Four researchers at The University of Western Australia have been awarded $1.6 million in Federal Government funding for four research projects that range from a study into the life and death of plant genes to an integrated approach to bushfire management.
Federal Minister for Education Dan Tehan today announced $84 million in funding for university research projects under the Discovery Early Career Researcher Award (DECRA) scheme through the Australian Research Council (ARC).
The scheme aims to support researchers in their early careers and each DECRA recipient will receive salary support for three years.
Professor Tim Colmer, Deputy Vice-Chancellor (Research), said the ARC funding highlighted the groundbreaking work being carried out by the University’s early career researchers.
“Developing the research of early career researchers is paramount to the future success of the University and I’d like to congratulate all the recipients for advancing projects that will advance knowledge and have real-world impact,” Professor Colmer said.
Dr Philipp Bayer, from UWA’s School of Biological Sciences, was awarded $448,365 to build models that can predict the likelihood of gene loss in plants based on the gene’s physical environment and function.
“The project will develop our understanding of plant genetic diversity and support strategies to improve cultivated varieties of plants,” Dr Bayer said.
Dr Gina Trapp, from the School of Population and Global Health and Telethon Kids Institute, was awarded $401,567 to investigate the influence of the food environment near schools on children’s food intake.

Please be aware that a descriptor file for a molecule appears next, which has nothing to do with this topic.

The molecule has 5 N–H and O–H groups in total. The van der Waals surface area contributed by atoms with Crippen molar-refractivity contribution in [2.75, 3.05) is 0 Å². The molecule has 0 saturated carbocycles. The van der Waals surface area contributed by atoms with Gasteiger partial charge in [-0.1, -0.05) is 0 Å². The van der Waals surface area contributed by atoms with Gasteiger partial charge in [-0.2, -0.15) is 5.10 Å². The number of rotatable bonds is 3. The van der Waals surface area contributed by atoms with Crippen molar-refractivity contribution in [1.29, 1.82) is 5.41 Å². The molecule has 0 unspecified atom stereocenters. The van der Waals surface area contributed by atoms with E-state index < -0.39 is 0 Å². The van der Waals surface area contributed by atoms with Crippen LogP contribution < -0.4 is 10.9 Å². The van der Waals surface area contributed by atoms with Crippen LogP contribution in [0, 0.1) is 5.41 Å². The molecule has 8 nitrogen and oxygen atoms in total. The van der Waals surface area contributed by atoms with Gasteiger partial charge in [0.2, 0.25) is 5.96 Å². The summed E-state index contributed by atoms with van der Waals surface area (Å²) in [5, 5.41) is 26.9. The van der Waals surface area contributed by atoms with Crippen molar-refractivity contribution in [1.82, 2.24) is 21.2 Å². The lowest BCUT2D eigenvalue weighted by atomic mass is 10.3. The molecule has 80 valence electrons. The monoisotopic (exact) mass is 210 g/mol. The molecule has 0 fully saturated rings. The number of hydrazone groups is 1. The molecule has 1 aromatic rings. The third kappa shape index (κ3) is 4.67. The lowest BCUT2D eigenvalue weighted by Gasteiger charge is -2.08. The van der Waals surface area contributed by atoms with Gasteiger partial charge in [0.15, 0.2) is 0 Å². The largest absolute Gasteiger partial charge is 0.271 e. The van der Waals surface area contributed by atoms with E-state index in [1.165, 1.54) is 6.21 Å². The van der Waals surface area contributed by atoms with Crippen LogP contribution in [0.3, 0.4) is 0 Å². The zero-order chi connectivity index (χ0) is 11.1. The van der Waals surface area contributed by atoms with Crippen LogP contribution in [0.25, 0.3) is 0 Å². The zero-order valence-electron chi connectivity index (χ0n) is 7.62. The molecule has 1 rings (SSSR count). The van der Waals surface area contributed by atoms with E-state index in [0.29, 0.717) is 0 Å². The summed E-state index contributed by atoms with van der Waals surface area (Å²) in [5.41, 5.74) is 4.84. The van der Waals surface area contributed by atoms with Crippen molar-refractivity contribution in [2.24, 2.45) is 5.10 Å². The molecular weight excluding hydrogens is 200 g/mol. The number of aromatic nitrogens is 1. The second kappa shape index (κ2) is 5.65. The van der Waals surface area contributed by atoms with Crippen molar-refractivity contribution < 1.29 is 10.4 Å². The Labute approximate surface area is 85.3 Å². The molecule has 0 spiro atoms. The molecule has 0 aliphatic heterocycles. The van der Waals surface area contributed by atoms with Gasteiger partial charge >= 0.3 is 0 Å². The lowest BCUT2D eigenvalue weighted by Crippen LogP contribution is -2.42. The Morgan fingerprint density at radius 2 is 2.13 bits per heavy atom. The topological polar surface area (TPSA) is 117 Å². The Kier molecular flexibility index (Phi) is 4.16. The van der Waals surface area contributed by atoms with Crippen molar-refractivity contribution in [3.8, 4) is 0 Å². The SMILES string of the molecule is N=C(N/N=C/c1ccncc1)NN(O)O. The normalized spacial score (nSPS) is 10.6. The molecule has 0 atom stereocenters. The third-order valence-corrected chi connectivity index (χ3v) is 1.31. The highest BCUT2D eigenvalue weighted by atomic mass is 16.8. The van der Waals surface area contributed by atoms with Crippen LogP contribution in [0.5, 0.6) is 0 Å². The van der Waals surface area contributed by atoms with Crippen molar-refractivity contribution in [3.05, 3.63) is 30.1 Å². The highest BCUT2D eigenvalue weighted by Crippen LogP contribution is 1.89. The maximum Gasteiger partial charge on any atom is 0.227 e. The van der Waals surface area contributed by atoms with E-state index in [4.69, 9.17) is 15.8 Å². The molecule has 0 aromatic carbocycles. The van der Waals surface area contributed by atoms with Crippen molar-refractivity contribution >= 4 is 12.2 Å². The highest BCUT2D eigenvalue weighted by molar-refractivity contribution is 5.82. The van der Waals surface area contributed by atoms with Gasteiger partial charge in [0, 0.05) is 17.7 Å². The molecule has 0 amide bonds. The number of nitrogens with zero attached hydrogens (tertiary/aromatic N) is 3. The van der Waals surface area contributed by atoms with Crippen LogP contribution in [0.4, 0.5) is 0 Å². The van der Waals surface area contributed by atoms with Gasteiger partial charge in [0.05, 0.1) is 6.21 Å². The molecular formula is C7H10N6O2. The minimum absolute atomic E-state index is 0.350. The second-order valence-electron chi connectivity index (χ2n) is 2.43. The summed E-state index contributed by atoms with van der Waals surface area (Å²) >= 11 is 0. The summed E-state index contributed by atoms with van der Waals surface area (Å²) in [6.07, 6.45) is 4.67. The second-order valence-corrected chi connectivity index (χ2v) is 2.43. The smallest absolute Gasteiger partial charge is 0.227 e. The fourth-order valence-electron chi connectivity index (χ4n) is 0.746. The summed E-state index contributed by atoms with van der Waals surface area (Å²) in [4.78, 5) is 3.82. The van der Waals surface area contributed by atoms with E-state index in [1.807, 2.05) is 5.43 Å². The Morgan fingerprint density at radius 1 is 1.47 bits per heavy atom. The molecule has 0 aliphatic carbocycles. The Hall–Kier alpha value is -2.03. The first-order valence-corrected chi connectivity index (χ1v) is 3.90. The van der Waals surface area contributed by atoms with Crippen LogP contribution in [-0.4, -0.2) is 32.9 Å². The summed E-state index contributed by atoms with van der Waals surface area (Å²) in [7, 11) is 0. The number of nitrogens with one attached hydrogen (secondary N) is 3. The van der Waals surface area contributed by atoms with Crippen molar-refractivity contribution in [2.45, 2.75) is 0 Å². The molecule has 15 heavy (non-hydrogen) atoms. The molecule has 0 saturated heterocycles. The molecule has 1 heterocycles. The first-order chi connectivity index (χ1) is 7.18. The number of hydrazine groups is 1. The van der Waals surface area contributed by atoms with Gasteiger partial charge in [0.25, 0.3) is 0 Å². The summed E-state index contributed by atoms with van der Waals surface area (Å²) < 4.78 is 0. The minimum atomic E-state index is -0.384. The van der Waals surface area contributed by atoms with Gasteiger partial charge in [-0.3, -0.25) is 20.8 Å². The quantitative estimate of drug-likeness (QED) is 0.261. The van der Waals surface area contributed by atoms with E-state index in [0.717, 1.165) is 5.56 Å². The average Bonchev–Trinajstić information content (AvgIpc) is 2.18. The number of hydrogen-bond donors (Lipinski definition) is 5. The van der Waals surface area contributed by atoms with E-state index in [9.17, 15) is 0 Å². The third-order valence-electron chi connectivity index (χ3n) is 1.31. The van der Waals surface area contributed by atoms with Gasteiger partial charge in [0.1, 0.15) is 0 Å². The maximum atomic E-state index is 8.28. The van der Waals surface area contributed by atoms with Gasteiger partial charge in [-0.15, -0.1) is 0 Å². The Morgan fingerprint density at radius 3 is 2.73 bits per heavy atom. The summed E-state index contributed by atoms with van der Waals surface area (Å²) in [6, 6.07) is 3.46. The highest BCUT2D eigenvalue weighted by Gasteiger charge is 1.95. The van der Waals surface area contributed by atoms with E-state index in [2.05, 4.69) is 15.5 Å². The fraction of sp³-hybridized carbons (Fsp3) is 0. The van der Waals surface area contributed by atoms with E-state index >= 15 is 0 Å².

“The project aims to be the first in Australia to map, measure and monitor the food environment near schools and investigate how the proximity of healthy and unhealthy food outlets impacts on children’s eating behaviours,” Dr Trapp said.
“The findings will be used to develop a set of policy and practice recommendations for key stakeholders to help create health-promoting food environments near schools.”
Dr Sarah Clement and Dr David Friesem will each relocate to UWA, from the University of Liverpool and Cambridge University respectively, to take up the DECRA awards.
Dr Sarah Clement was awarded $351,948 to lead a project to support an integrated and resilient approach to fire management to address the increasing scale and intensity of bushfires in Australia.
“The outcomes will include practical options to reform world-wide governance and policy around fire management practices,” Dr Clement said.
Dr David Friesem was awarded $446,362 to investigate how the first people to arrive in Australia responded and adapted to diverse environments and changing ecosystems.
“The analysis of microscopic remains of human activity, dated between 50,000 and 7,000 years ago, will produce new evidence on the earliest technology, ecology and landscape management in relation to environmental changes,” Dr Friesem said.